Before I made the decision to trust my own judgment about how to live my life, I searched long and hard for an answer, for someone else to tell me how I should live it. I was hungry for advice, and the more I got, the more confused I became. I tried to be like my role models, to copy the way they acted and talked, because it was clear to me they were powerful, fulfilled people. I copied their actions, but the real secret of their success never occurred to me: in those qualities that I admired and in those areas where they succeeded, they trusted their own judgment.

I saw that they were confident, so I acted confident—but that didn’t get me the fulfillment I saw in them. They really were confident, because they trusted themselves. I saw that they were sure of what they wanted, so I set my sights on the same kinds of things they wanted—but that didn’t get me fulfillment. They really wanted those things, and they knew they wanted them because they trusted themselves.

No matter how perfectly I copied the people I admired and envied, and even if I succeeded in getting the results they got, it didn’t get me the experience of life I wanted. Why? Because I was a different person and I wanted different things. Did I know what I wanted? Not really. But since I didn’t rely on myself to know what was best for me, I didn’t even bother to figure it out.

If you don’t trust yourself to know what’s best for you because you’re afraid you might be wrong, then whom or what do you trust? It’s good to know—they’ll be running your life until you change your mind. They’ll have all your power, and they’ll be the ones to decide whether you do something worthwhile with your life, or whether you simply pace off the minutes from here to the end of the line. And if you don’t feel you are trustworthy—if you’re living your life based on some kind of weighted average of all the advice you’ve been given from kindergarten until now—well, whose decision was it to do that?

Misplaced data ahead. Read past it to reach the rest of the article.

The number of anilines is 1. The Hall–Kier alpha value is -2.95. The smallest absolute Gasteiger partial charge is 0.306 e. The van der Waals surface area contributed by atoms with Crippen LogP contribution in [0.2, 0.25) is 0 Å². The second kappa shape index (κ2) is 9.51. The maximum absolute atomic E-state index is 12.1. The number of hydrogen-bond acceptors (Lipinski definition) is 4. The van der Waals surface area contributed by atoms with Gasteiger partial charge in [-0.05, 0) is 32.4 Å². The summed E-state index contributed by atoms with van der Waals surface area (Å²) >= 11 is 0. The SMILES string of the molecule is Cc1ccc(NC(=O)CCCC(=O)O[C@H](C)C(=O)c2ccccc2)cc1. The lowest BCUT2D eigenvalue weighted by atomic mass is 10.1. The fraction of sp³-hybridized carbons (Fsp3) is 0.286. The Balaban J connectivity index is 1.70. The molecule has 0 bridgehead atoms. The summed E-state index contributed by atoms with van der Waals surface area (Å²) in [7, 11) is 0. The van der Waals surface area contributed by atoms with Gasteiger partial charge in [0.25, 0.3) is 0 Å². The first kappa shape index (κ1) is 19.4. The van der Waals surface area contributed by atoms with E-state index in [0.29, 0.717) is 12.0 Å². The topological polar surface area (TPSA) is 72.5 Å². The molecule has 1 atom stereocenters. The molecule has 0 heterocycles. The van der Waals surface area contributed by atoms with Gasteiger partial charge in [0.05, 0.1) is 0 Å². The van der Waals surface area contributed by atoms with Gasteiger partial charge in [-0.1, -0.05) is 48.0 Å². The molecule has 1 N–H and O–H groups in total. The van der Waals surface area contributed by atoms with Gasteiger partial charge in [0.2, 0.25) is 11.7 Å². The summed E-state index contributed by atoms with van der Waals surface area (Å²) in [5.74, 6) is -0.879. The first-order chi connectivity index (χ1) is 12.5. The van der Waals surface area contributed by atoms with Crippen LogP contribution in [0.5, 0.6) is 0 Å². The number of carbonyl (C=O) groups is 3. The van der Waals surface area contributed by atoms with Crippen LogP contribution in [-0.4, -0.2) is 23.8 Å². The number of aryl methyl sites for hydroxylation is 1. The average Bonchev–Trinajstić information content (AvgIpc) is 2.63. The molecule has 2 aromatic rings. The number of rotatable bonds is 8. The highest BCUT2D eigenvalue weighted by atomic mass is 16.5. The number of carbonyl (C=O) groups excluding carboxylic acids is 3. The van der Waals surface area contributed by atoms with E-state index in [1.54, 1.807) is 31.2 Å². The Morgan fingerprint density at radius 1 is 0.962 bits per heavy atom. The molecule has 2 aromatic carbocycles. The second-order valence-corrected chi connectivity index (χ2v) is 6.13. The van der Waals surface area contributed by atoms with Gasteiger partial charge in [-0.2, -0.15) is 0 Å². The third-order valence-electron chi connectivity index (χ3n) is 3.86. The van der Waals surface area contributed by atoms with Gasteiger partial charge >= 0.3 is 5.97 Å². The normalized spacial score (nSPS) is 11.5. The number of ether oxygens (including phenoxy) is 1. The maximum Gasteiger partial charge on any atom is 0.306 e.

It was yours. At least, it’s yours now. If you’ve never thought about this before and therefore never had a chance to make the decision to trust yourself—why not make that decision right now?

You’re always trusting yourself anyway, on some level; the final decision, or lack of one, always comes down to you. Why not cut through the confusion; the distortion; the doubt, resentment, and fear?

Why not trust directly in your own inner sense of what is right and wrong, good and bad, worthwhile and worthless? This is your life. Why not rely on yourself?

There’s something even more valuable about being honest with yourself than the important benefit of knowing where you stand today, and that is the value you get out of trusting yourself.

Wouldn’t it be great to know you could make a commitment to yourself to devote your life to those things that are most important to you, and know you would keep that commitment?

If you want to trust yourself, which is a key part of self-acceptance, you’ve simply got to keep your word with yourself.

This is an edited excerpt from Getting Past OK by Richard Brodie, available at all leading bookstores.